Banje Beach, Dubrovnik

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Dubrovnik’s most popular beach—which draws in so many tourists due to its proximity to the Old Town—made it onto our list thanks to its scenic views of the city’s walls, variety of water sports and beach activities, as well as the abundance of dining and drinking options. At some point, most visitors are likely to wind up at Banje Beach Restaurant, Lounge, and Club—which can get quite touristy (it even turns into a night club after dark)—but remains a consistent option for good food, tasty cocktails, and a killer view. If you’re looking for something a little more formal—or a little less crowded. head to nearby Restaurant Horizont, which turns out fresh, first-rate Croatian fare in a quaint, medieval setting.

Thanks to the Medieval beauty with its prime location close to clear blue sea, Dubrovnik has been favorably referred to as “The Pearl of the Adriatic”.
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Lubenice Beach, Lubenice

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(c) Bosca78

On the island of Cres, which is one of the largest that makes up Kvarner Gulf, lies an ancient, fortified city called Lubenice. It’s home to some of the oldest standing structures in Croatia (Lubenice was nominated to be a UNESCO World Heritage Site in 2005 and was founded approximately 3,000 years ago). While the medieval towers, churches, and stone houses perched upon the city’s famous hilltop are the primary factors that draw in tourists, Lubenice beach (known to locals as Sveti Ivan) is just as picturesque. Like most of Croatia’s beaches, Lubenice boasts pristine white shores and aqua waters, but the real highlight here is the nearby Blue Cave, which is reachable by swimming along the beach’s half moon bay. As the beach is only accessible by a long walk from the hilltop, you’ll get a taste of both the history and the island vibes that Croatia has to offer.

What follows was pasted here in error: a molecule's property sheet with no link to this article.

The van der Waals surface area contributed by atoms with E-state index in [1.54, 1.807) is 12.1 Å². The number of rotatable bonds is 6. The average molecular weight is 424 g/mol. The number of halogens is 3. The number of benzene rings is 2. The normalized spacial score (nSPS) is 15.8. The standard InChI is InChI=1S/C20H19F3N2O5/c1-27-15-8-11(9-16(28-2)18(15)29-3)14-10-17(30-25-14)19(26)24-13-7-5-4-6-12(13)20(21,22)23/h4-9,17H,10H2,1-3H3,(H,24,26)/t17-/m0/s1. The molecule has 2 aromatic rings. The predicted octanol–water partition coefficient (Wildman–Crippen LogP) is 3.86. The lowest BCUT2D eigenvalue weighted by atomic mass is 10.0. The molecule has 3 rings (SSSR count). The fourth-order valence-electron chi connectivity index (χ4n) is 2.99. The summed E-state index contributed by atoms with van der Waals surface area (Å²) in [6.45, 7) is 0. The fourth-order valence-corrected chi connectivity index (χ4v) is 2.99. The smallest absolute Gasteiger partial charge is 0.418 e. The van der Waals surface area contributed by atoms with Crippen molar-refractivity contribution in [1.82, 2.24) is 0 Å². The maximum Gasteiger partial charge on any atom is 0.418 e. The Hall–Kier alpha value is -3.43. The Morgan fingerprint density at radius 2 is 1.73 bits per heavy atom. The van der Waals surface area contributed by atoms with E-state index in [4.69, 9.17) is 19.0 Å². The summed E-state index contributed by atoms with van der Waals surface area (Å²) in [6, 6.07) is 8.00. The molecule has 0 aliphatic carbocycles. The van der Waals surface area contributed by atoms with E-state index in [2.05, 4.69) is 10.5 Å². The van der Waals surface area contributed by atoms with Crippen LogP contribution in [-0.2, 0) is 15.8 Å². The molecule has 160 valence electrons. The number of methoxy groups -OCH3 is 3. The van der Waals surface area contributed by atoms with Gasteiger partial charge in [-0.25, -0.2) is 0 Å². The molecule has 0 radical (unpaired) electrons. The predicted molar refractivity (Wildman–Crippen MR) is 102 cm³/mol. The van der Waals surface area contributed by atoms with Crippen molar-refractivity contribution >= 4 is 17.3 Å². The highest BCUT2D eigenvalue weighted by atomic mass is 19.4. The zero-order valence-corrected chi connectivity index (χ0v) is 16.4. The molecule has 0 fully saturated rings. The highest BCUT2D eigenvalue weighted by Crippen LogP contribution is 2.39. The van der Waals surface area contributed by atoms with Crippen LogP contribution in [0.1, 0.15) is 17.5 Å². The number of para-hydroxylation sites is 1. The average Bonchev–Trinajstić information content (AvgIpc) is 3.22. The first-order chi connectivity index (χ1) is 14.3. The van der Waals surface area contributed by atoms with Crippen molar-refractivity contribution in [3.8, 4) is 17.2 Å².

Betina Cave, Dubrovnik

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This seaside access-only beach—which is set under a natural cave—offers privacy, serenity, and shelter from the sun. Tourists can rent kayaks or take water taxis to reach this secluded oasis, which has no dining options, but makes the perfect setting for a sandy picnic. Stop by the famous Gruž Market on Obala Stjepana Radića to stock up on fruit, meat, and fresh goat’s cheese before enjoying the crystal clear waters and (hopefully) unoccupied surroundings.

Dubovica Beach, Hvar

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Located in a tranquil, secluded coveonly accessible through an unmarked trail—Dubovica beach, or Dubovica bay, is the perfect escape for solo travelers and couples looking for some peace and isolation. You won’t find any noisy bars or eateries here, but you will find a stunning view of Villa Benedeta, a private 19th-century home that belongs to the Kolumbić family. The Villa is available for group rentals of up to ten people, and is within walking distance of Dubovica bay—so go ahead, bring the whole family, and make this your basecamp for all that the stunning island of Hvar has to offer.